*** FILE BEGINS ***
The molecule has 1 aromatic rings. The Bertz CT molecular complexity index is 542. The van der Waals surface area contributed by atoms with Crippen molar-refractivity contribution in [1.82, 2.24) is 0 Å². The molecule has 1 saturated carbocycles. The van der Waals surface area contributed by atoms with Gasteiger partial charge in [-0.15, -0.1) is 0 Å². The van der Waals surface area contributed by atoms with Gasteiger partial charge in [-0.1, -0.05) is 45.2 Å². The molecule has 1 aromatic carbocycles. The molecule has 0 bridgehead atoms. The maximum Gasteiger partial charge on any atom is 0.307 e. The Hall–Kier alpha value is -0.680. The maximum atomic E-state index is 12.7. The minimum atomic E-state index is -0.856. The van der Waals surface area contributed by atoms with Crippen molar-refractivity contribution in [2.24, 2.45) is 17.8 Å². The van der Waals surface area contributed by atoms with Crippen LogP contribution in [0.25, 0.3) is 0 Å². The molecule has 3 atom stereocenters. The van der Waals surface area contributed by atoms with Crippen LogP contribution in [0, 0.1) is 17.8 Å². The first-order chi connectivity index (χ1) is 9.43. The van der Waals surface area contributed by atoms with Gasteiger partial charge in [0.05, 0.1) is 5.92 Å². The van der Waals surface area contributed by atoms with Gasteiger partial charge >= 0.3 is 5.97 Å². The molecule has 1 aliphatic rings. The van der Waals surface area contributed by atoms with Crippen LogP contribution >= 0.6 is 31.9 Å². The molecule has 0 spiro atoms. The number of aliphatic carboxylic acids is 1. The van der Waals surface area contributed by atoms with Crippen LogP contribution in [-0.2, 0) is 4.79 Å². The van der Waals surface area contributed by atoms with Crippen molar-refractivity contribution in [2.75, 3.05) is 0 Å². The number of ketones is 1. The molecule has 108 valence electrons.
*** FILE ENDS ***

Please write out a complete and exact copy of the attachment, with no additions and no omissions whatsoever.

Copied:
The molecule has 1 aromatic rings. The Bertz CT molecular complexity index is 542. The van der Waals surface area contributed by atoms with Crippen molar-refractivity contribution in [1.82, 2.24) is 0 Å². The molecule has 1 saturated carbocycles. The van der Waals surface area contributed by atoms with Gasteiger partial charge in [-0.15, -0.1) is 0 Å². The van der Waals surface area contributed by atoms with Gasteiger partial charge in [-0.1, -0.05) is 45.2 Å². The molecule has 1 aromatic carbocycles. The molecule has 0 bridgehead atoms. The maximum Gasteiger partial charge on any atom is 0.307 e. The Hall–Kier alpha value is -0.680. The maximum atomic E-state index is 12.7. The minimum atomic E-state index is -0.856. The van der Waals surface area contributed by atoms with Crippen molar-refractivity contribution in [2.24, 2.45) is 17.8 Å². The van der Waals surface area contributed by atoms with Crippen LogP contribution in [0.25, 0.3) is 0 Å². The molecule has 3 atom stereocenters. The van der Waals surface area contributed by atoms with Crippen LogP contribution in [0, 0.1) is 17.8 Å². The first-order chi connectivity index (χ1) is 9.43. The van der Waals surface area contributed by atoms with Gasteiger partial charge in [0.05, 0.1) is 5.92 Å². The van der Waals surface area contributed by atoms with Gasteiger partial charge >= 0.3 is 5.97 Å². The molecule has 1 aliphatic rings. The van der Waals surface area contributed by atoms with Crippen LogP contribution >= 0.6 is 31.9 Å². The molecule has 0 spiro atoms. The number of aliphatic carboxylic acids is 1. The van der Waals surface area contributed by atoms with Crippen LogP contribution in [-0.2, 0) is 4.79 Å². The van der Waals surface area contributed by atoms with Crippen molar-refractivity contribution in [2.75, 3.05) is 0 Å². The number of ketones is 1. The molecule has 108 valence electrons.